CHAPTER 8Investing in Stocks (II): Opportunities, Valuation, Management


Finding outstanding companies at a reasonable price is no easy job, but with time and patience the gems will gradually begin to surface.

Typically, we are looking for temporary problems which lower their share price to accessible levels. For example, an unfavourable currency movement which temporarily disrupts exports (for example, BMW or Thales were affected by a strong euro). Or digital migration, which can camouflage underlying business growth (Wolters Kluwer). This is a helpful starting point, but there will always be an element of doubt as to whether the fall is justified or not. And this can only be resolved after a major effort to get to the bottom of any issues raised in the analysis.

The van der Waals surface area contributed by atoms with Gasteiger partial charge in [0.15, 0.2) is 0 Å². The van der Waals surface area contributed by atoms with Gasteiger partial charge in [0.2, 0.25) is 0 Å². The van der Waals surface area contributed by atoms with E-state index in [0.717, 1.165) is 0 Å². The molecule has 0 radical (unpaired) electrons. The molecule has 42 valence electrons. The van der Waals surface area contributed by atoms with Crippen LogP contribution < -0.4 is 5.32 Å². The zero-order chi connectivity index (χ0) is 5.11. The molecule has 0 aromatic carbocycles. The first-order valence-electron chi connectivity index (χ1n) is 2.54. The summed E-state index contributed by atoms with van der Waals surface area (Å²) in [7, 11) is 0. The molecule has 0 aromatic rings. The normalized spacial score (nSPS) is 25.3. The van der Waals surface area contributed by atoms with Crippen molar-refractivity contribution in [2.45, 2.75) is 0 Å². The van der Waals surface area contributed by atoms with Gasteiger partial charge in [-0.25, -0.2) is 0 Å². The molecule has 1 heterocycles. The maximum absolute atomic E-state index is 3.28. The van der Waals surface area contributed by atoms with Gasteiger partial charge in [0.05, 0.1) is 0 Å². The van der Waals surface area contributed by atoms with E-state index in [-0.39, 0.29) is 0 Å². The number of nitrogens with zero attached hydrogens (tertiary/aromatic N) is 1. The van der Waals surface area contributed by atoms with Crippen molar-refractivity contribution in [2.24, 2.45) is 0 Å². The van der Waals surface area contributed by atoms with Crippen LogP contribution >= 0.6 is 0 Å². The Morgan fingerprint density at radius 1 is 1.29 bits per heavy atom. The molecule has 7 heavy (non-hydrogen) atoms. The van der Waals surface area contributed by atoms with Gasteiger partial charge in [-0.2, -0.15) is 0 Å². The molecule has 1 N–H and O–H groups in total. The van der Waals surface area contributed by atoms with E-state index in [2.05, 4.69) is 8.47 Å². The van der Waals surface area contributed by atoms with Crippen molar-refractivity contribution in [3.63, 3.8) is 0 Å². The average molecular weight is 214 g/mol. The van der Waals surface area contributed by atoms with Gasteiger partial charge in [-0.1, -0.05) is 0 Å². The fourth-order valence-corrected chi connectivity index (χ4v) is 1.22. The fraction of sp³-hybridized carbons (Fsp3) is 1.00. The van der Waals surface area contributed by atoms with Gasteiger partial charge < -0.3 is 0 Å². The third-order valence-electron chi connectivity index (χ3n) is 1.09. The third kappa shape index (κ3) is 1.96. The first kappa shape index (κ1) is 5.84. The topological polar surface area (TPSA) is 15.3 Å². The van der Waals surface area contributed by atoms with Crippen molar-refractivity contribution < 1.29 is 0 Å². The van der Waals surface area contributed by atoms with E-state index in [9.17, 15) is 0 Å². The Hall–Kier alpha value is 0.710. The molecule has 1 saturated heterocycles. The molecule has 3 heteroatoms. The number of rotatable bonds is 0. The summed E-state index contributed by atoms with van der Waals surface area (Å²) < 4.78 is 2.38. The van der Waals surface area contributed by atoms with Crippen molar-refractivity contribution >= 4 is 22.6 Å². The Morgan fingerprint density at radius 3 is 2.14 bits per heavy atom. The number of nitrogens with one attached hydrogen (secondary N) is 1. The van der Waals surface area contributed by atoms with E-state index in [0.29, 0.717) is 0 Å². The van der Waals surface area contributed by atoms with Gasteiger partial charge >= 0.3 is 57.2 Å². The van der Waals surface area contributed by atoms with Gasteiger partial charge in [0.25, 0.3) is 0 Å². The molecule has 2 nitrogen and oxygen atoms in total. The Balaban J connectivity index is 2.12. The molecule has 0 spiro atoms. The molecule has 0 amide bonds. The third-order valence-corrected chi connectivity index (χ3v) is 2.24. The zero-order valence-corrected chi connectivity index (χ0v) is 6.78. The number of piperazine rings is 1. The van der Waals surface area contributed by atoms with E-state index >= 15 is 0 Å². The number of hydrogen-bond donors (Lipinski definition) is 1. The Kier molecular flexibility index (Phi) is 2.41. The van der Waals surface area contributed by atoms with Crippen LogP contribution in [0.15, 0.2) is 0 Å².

Our job is to sniff out these companies while minimising the risk of error, meaning it's important to find ways to reach them without calling into question their quality or sustainability. There are various ways of going about this, but initially we should look to work on familiar terrain, within our circle of competence. We may be in a position where we have developed better knowledge than the average investor; for example, if we have a passion for, say, technology or professional experience, such as working as an energy-saving engineer. We should try to capitalise as much as possible on any such advantages. Perhaps we are familiar with a company with a strong position in a new niche, ...

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